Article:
Dimming LED Bulbs: Why you may need a low load dimmer switch?
If you plan on buying dimmable LED it is worth checking their compatibility with your existing dimmer switches. Dimming an LED Bulb is not as simple as dimming a halogen bulb where a simple change in voltage will suffice. Rather, the switch has to compensate for their constant current and low wattage.
The first thing to remember is that there are two main types of dimmer switch; leading edge, also known as triac dimmers, and trailing edge. These switches are not interchangeable. The internal driver on LED Bulbs require a trailing edge dimmer switch in order to work.
Standard switches are designed to operate with relatively high loads, typically between 40 and 200 watts. In order to function correctly the circuit load, the combined wattage of all the bulbs on the dimmable circuit, must meet the minimum load stated on the switch. The circuit load can be calculated by multiplying the number of bulbs on the circuit by the individual wattage of each bulb. If the resulting figure is less than the minimum load on the switch you run the risk of under-loading it, which may cause problems such as limited dimmability and flickering.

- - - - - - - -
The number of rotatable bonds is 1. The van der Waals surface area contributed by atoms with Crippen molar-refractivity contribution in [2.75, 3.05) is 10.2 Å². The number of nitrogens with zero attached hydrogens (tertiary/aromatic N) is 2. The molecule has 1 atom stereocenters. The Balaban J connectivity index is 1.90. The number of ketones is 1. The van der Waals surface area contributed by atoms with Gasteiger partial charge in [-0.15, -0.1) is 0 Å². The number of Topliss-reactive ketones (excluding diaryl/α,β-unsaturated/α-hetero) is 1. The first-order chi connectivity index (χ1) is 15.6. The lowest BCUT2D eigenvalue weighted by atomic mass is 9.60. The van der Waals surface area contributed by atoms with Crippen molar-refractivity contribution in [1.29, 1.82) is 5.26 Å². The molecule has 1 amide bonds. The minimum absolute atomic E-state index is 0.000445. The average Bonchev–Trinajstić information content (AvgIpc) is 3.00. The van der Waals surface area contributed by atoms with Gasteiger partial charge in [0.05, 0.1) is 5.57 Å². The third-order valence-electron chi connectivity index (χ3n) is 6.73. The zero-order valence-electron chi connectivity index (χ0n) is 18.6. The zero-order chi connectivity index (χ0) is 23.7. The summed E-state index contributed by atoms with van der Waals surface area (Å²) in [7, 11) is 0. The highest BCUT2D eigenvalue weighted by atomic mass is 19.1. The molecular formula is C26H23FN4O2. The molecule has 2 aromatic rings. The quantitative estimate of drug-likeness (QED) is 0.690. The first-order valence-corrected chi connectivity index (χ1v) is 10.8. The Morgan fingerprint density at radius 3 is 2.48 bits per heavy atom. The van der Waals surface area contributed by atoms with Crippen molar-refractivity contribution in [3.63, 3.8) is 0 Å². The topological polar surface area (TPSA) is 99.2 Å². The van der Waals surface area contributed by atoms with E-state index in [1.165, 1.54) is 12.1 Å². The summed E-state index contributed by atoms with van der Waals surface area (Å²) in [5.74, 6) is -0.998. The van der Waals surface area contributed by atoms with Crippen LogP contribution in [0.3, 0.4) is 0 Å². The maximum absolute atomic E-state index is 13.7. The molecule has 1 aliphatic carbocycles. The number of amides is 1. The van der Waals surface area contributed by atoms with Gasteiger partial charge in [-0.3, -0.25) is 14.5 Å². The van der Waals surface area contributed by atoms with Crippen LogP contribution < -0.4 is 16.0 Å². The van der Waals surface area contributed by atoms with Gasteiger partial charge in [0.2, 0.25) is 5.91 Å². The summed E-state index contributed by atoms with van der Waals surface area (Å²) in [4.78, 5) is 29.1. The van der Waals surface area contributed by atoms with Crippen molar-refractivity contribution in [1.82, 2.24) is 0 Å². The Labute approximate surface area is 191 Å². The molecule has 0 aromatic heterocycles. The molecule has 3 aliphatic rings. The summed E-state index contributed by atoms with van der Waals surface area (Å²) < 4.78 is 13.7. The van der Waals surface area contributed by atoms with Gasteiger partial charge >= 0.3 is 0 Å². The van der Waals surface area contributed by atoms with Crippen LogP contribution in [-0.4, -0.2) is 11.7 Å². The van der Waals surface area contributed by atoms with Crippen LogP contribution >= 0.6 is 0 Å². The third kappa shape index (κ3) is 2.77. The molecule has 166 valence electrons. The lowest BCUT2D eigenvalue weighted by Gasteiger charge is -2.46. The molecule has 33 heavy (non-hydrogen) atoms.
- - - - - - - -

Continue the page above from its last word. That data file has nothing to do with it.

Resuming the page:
While halogen bulbs, which use about 50 watts each, have no problem achieving the minimum load on a dimmer switch (the major concern here is overloading), it can take several LED Bulbs before the minimum load is reached. This might not be a problem if you are running ten or more light bulbs on the same circuit, but if you are using less you will need a low load dimmer switch.
Low Load Switches are designed to compensate for the low energy requirements of LEDs. As the name suggests they have a much lower minimum load than standard switches allowing them to run fewer dimmable LED Bulbs on a single circuit.
Most switches are designed with an in-built micro-processor that offers protection against overloading. This means that if you mistakenly connect too many bulbs or transformers to your switch it will protect itself by automatically dimming the lights or by shutting down altogether.
If you would like any more information on dimmable LED or low load dimmer switches please leave a comment and make sure you consult an professional electrician before attempting to change any electrical connections to avoid any possible accidents or mishappenings.
For further information on LED technology and LED lights, watch for this space in future as there would be many new articles coming up on this and related topic.
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